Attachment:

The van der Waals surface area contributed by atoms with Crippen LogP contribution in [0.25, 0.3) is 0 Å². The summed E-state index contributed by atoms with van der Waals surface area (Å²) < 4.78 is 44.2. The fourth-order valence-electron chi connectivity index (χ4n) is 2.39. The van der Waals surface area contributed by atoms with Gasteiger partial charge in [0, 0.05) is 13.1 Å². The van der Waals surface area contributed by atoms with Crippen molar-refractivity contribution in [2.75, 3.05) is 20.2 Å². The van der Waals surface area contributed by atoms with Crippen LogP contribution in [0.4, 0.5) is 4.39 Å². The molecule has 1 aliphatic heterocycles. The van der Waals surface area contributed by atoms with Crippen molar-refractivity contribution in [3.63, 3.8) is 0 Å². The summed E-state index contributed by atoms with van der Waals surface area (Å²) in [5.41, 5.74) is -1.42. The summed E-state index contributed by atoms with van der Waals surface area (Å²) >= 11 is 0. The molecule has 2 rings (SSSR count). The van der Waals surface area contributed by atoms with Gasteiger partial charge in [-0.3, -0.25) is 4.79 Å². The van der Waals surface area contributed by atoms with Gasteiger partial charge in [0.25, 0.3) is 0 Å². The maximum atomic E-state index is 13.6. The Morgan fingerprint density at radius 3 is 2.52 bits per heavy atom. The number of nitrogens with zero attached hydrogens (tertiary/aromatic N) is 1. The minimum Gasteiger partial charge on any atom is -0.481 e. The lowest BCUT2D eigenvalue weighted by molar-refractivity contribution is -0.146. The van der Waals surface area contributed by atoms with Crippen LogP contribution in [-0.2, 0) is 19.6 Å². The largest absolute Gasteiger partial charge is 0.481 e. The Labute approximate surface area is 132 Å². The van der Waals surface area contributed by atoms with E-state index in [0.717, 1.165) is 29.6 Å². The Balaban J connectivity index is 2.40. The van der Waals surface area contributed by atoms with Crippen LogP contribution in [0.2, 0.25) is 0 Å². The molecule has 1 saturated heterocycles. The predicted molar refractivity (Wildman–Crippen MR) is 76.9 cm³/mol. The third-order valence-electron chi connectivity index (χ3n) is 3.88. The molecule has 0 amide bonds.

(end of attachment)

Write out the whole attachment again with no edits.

The van der Waals surface area contributed by atoms with Crippen LogP contribution in [0.25, 0.3) is 0 Å². The summed E-state index contributed by atoms with van der Waals surface area (Å²) < 4.78 is 44.2. The fourth-order valence-electron chi connectivity index (χ4n) is 2.39. The van der Waals surface area contributed by atoms with Gasteiger partial charge in [0, 0.05) is 13.1 Å². The van der Waals surface area contributed by atoms with Crippen molar-refractivity contribution in [2.75, 3.05) is 20.2 Å². The van der Waals surface area contributed by atoms with Crippen LogP contribution in [0.4, 0.5) is 4.39 Å². The molecule has 1 aliphatic heterocycles. The van der Waals surface area contributed by atoms with Crippen molar-refractivity contribution in [3.63, 3.8) is 0 Å². The summed E-state index contributed by atoms with van der Waals surface area (Å²) in [5.41, 5.74) is -1.42. The summed E-state index contributed by atoms with van der Waals surface area (Å²) >= 11 is 0. The molecule has 2 rings (SSSR count). The van der Waals surface area contributed by atoms with Gasteiger partial charge in [-0.3, -0.25) is 4.79 Å². The van der Waals surface area contributed by atoms with Gasteiger partial charge in [0.25, 0.3) is 0 Å². The maximum atomic E-state index is 13.6. The Morgan fingerprint density at radius 3 is 2.52 bits per heavy atom. The number of nitrogens with zero attached hydrogens (tertiary/aromatic N) is 1. The minimum Gasteiger partial charge on any atom is -0.481 e. The lowest BCUT2D eigenvalue weighted by molar-refractivity contribution is -0.146. The van der Waals surface area contributed by atoms with Crippen LogP contribution in [-0.2, 0) is 19.6 Å². The largest absolute Gasteiger partial charge is 0.481 e. The Labute approximate surface area is 132 Å². The van der Waals surface area contributed by atoms with E-state index in [0.717, 1.165) is 29.6 Å². The Balaban J connectivity index is 2.40. The van der Waals surface area contributed by atoms with Crippen LogP contribution in [0.2, 0.25) is 0 Å². The molecule has 1 saturated heterocycles. The predicted molar refractivity (Wildman–Crippen MR) is 76.9 cm³/mol. The third-order valence-electron chi connectivity index (χ3n) is 3.88. The molecule has 0 amide bonds.